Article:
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Spain, South Africa and Egypt good for 60% of world trade
Oranges: Three countries run the show
Oranges are a major product worldwide. Just over ten per cent of total production, an estimated 6.5 million tonnes, are traded internationally. Oranges take up a place around position 5 both for production and for export on the list of fruit and vegetable products. For international trade, only bananas, apples, tomatoes and onions are bigger. For production, in addition to these products, watermelons are more important than oranges globally.
Many oranges are processed into juice, the number is estimated to be 20 million tonnes per year. Especially Brazil is a major juice producer. Of a 15 million-tonne harvest, about 10 million is processed into (frozen) juice. The US and Mexico are also major juice countries. In the EU, more than a million tonnes of oranges are processed into juice every year, on a total European production of six million tonnes.The value of world trade in orange juice, 4.5 billion euro, is larger than that of the international trade in fresh oranges, which amounted to approximately four billion euro in 2015.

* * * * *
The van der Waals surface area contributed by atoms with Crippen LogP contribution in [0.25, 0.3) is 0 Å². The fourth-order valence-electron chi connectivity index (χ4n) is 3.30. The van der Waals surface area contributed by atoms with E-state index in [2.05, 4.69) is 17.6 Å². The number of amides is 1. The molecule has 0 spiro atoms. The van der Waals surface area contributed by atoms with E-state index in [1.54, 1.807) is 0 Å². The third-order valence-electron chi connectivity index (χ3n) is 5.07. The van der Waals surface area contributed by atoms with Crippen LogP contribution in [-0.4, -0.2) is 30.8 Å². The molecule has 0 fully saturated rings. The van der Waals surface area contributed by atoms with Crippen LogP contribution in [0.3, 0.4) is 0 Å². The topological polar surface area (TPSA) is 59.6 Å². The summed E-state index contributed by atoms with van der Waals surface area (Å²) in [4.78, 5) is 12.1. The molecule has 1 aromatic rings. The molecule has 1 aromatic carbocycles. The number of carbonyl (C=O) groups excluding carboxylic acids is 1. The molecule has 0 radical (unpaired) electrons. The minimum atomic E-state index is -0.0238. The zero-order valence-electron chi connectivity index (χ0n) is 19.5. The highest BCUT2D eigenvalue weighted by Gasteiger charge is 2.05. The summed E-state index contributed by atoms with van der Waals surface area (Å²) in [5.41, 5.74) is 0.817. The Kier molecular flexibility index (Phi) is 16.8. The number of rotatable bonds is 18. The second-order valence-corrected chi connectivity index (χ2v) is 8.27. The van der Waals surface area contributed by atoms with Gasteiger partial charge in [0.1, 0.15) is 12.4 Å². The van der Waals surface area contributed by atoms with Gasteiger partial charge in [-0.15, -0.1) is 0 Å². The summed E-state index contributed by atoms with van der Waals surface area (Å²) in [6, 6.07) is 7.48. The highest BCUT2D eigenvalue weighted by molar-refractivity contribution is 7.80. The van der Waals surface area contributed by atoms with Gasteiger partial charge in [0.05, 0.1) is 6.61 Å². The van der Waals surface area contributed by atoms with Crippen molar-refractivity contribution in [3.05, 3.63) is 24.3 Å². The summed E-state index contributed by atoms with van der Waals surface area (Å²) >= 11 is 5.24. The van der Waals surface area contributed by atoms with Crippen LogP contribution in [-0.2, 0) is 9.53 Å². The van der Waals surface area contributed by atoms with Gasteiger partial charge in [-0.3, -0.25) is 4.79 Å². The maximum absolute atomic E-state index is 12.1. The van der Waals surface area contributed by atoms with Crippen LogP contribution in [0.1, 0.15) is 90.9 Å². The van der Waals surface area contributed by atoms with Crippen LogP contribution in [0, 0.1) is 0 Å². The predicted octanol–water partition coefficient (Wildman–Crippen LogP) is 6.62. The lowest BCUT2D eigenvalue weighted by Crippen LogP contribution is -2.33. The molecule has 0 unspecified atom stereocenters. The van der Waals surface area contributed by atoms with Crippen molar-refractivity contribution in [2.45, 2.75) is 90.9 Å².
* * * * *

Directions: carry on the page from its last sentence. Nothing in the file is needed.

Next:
It appears as if the international trade in oranges will not grow much bigger. Some fluctuations can be see from year to year, but in recent years, a stabilisation is visible at a level of about seven million tonnes and 6.5 million tonnes exclusively re-export.
The international trade in oranges mainly revolves around three major exporters. Spain, South African and Egypt together represent almost 60 per cent of the entire international trade. Other important export countries are the US, Turkey and Greece. The Netherlands is seventh on the list of export countries. About a third of the total is mutual trade among EU countries.
The Netherlands largest importer
There is much more spread as regards the international trade in oranges. The top ten of all import countries is good for about half. Seen globally, the Netherlands is the most important importer of oranges. Other major importers are Germany, Russia, France, the Gulf States and China. All EU countries combined imported 2.8 million tonnes of oranges in 2015, 900,000 tonnes of that from countries outside the EU.